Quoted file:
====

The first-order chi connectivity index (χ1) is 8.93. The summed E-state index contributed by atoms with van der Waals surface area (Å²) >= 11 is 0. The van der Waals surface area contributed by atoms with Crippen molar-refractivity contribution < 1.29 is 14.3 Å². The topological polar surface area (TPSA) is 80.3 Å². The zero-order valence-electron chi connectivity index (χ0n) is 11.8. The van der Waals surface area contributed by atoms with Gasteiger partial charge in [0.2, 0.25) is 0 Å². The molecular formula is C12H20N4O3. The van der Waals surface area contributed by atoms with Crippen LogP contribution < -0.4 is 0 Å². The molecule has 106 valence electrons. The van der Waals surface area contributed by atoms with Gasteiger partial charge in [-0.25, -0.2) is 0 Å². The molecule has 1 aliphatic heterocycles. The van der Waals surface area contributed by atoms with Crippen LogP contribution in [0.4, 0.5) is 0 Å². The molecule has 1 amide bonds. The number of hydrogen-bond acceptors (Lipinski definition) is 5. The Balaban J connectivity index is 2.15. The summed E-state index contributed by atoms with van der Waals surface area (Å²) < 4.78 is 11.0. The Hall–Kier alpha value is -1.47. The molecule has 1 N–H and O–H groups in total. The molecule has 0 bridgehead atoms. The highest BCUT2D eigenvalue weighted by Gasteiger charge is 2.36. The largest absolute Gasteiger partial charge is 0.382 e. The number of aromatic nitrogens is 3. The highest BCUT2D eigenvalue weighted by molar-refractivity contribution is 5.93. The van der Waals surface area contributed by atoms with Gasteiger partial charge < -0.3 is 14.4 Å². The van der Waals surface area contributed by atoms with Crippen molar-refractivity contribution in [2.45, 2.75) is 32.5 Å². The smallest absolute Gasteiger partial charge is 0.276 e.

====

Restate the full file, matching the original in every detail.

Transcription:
The first-order chi connectivity index (χ1) is 8.93. The summed E-state index contributed by atoms with van der Waals surface area (Å²) >= 11 is 0. The van der Waals surface area contributed by atoms with Crippen molar-refractivity contribution < 1.29 is 14.3 Å². The topological polar surface area (TPSA) is 80.3 Å². The zero-order valence-electron chi connectivity index (χ0n) is 11.8. The van der Waals surface area contributed by atoms with Gasteiger partial charge in [0.2, 0.25) is 0 Å². The molecular formula is C12H20N4O3. The van der Waals surface area contributed by atoms with Crippen LogP contribution < -0.4 is 0 Å². The molecule has 106 valence electrons. The van der Waals surface area contributed by atoms with Gasteiger partial charge in [-0.25, -0.2) is 0 Å². The molecule has 1 aliphatic heterocycles. The van der Waals surface area contributed by atoms with Crippen LogP contribution in [0.4, 0.5) is 0 Å². The molecule has 1 amide bonds. The number of hydrogen-bond acceptors (Lipinski definition) is 5. The Balaban J connectivity index is 2.15. The summed E-state index contributed by atoms with van der Waals surface area (Å²) < 4.78 is 11.0. The Hall–Kier alpha value is -1.47. The molecule has 1 N–H and O–H groups in total. The molecule has 0 bridgehead atoms. The highest BCUT2D eigenvalue weighted by Gasteiger charge is 2.36. The largest absolute Gasteiger partial charge is 0.382 e. The number of aromatic nitrogens is 3. The highest BCUT2D eigenvalue weighted by molar-refractivity contribution is 5.93. The van der Waals surface area contributed by atoms with Gasteiger partial charge < -0.3 is 14.4 Å². The van der Waals surface area contributed by atoms with Crippen molar-refractivity contribution in [2.45, 2.75) is 32.5 Å². The smallest absolute Gasteiger partial charge is 0.276 e.